GP: What advice would you give to independent creators just breaking into the business?

CP: It’s an extremely difficult business to break into. Persistence is key to getting things done. Always keep an open mind, and listen to your editors. They have an extremely difficult job, and they want what is best for your book. Take any and all feedback seriously, and be adaptable. Make sure that you make your deadlines. If you can’t make a deadline, let your editor know as soon as possible, and never put something off to the last minute. I had a bad habit for a long time of pushing things up to the deadline, and I’ve since learned that anything that can go wrong at that point will go wrong. Better to be done with plenty of time to spare, to allow for mistakes, especially on anthology books like The Gathering where you could be holding up production for several people. Also, a sense of humor about things will carry you a long way and make the rejection letters that much easier to take.

GP: What is the most important lesson you’ve learned through your experiences?

CP: Try a little bit of everything. If you can see things from an artist’s perspective, or a letterer’s perspective, it can change how you write a script. Self-publishing FEUCH! taught me so much about how much dialogue will work on a panel, and how to properly letter something. The best writers I’ve worked with are ones that have taken into account the artist’s perspective, and not asked for impossible drawings. (i.e. drawings where the action would not work because of the necessary angles) Also, as a writer, it’s important to be flexible with your scripts. Because the artist may change something later, and improve the story by doing so. It can be as simple as a character’s facial expression that eliminates the need for dialogue, but when it happens it’s magic.

GP: Do you think it’s easier today for creators to get published?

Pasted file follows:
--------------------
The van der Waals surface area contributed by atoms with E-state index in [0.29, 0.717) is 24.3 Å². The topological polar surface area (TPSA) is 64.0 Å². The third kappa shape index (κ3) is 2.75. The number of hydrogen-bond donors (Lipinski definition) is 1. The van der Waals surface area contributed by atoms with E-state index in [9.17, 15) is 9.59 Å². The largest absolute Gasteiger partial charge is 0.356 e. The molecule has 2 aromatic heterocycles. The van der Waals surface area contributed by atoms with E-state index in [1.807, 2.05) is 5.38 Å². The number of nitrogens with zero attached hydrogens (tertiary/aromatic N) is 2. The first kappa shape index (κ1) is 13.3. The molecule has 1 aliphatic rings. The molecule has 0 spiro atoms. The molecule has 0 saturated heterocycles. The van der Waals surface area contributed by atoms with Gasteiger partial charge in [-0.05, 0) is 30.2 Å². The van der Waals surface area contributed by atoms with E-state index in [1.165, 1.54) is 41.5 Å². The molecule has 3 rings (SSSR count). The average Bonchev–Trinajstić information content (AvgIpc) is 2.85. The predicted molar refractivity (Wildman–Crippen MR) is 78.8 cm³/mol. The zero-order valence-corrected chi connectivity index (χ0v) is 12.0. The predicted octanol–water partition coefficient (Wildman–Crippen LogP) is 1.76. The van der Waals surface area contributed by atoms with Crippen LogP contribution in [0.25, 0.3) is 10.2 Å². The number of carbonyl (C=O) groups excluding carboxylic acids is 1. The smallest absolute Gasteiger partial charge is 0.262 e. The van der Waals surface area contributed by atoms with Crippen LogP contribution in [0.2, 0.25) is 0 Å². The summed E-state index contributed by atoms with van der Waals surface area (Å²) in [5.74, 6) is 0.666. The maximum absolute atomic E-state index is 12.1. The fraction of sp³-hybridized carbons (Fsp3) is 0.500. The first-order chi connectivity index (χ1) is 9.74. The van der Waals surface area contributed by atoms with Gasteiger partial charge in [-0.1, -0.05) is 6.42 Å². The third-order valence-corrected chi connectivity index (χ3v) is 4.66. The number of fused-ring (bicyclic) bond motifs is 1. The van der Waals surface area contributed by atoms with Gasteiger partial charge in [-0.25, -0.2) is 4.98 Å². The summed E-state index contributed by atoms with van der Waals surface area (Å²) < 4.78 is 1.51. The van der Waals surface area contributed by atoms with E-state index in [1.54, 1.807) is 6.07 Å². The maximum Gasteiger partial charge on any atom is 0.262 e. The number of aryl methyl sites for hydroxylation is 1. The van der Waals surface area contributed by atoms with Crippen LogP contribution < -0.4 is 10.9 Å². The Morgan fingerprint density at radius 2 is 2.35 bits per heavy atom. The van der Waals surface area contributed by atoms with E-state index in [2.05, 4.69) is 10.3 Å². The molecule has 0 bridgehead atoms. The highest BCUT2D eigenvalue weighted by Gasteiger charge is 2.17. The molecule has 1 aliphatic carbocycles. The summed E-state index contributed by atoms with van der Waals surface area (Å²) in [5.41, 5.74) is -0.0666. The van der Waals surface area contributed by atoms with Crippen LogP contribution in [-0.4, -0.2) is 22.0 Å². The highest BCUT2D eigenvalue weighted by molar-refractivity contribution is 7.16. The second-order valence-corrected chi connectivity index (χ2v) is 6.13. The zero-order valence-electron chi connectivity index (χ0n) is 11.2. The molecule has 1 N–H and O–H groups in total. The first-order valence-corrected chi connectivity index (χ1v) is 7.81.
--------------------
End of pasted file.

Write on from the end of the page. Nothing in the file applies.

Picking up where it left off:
CP: I think in many ways, yes it is easier compared to even five years ago when I started self-publishing. Web comics are even more widely accepted today than they were a short period of time ago. That said, it does still take a lot of commitment and hard work to get published nowadays. Certainly, drawing/writing comics is not for everyone, but the people that keep at it and work to constantly improve their craft are the ones that get noticed.

GP: How do you think technology like social networking or crowdfunding sites like IndieGoGo or Kickstarter are impacting comic book publishing?

CP: I think that social networking is a significant tool in comic book publishing. It allows creators the chance to interact with their fans in real time, and the opportunity to promote their work on a much higher scale than may have been possible before. I do believe that crowdfunding sites, when used properly can be absolutely vital for publishing comic books. Without crowdfunding, I don’t believe that projects like The Gathering would be nearly as successful as they have been. I think, looking at the success that people like Amanda Palmer have had with Kickstarter, crowdfunding has been shown to be a viable alternative to traditional publishing for entertainment.

GP: What can we expect from you next?

CP: I have work in several more volumes of The Gathering coming out in the next year, notably stories in The Dark Anthology and a story I have drawn for Ray Goldfield in the upcoming Horror volume which is a great piece of horror fiction and probably some of the best art I’ve done yet. I will have stories in the upcoming True Ghost, War, and Crime volumes that I am excited for people to see, as well as several more personal projects that will hopefully be out in the next year or so. I will definitely continue to put out work with GrayHaven for as long as they’ll have me.